32m people think UK's homes are "not fit for purpose" - 5 big problems right now - Mirror
- Date: 26/03/2019
By Emma Munbodh. Britain's housing crisis stretches far beyond just not being able to save a deposit - with millions now trapped in suffocating leaseholds.
Leasehold properties and the current lack of housing stock form the two biggest property issues right now, according to a report.
The quality of Britain’s homes is the fastest growing problem - with almost two thirds of adults now citing it as a serious concern, a YouGov poll by the Homeowners Alliance found.
It comes just a week after tenants won new rights to sue landlords who fail to pass safety tests on mould, damp and poor living conditions.
"It is shocking that in a country that is a leading world economy that so many people have serious concerns about the quality of our old and new housing stock, whether they are renting or are owner occupiers. We need more decent housing for more of us," explained Paula Higgins of the HomeOwners Alliance.
Kim Vernau, of BLP Insurance, who also commissioned the study, said: "The results of this survey cast another dark shadow over a housing industry rife with systematic faults.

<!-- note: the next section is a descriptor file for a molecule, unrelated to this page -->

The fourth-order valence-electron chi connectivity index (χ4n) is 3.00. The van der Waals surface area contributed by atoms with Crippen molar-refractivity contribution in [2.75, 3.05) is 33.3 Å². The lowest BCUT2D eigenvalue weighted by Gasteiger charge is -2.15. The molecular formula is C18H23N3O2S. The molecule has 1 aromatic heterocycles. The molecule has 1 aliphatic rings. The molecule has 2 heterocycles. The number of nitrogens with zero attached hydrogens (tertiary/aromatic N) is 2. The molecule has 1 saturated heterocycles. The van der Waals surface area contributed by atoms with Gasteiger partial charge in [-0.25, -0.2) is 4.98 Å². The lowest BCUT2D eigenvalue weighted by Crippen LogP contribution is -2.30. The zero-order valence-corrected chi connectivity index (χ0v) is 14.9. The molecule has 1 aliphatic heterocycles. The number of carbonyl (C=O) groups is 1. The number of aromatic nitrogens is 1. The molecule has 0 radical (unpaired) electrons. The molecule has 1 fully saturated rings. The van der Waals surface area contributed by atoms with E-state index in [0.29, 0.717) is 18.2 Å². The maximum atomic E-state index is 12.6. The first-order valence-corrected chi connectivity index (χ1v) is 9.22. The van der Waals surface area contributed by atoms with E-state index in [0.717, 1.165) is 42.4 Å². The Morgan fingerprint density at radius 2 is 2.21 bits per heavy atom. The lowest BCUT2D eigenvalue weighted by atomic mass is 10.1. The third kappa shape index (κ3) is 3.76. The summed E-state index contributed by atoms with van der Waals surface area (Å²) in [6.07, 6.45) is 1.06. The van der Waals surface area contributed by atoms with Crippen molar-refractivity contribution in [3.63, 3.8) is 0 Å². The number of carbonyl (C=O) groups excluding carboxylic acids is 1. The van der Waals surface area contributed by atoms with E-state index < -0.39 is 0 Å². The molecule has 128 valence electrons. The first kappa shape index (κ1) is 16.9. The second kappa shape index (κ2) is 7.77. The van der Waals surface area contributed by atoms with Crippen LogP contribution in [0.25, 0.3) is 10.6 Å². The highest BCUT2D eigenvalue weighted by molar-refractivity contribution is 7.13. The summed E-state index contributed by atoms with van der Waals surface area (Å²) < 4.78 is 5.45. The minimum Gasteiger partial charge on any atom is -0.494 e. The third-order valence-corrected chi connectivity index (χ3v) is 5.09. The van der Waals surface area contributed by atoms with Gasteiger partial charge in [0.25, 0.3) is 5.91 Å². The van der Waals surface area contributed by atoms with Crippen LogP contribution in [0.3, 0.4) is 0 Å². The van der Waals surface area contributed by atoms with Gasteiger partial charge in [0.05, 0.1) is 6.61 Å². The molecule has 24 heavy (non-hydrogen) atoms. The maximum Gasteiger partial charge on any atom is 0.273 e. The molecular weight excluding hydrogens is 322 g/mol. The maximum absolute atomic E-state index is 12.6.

"The Government and the housebuilding industry have come under severe pressure to meet targets and boost housing volumes. This has resulted in a noticeable drop in both the practical design and build quality of new houses, as well as poorly thought through schemes, such Help-to-Buy.
"The government scheme has buoyed the residential sector, keeping prices artificially high, but cracks have started to appear, and its collapse could leave thousands of first time buyers stranded in negative equity. In an already stagnating market, where harmful practices like guzundering are commonplace, poor quality of build and the plausible threat of depreciating asset value are compounding pre-existing caution from potential buyers and investors. To restore confidence in a faltering sector, more emphasis needs to be placed on improving quality of build and resisting short-term populist solutions to our deepening housing crisis.”
Read the full article on the Mirror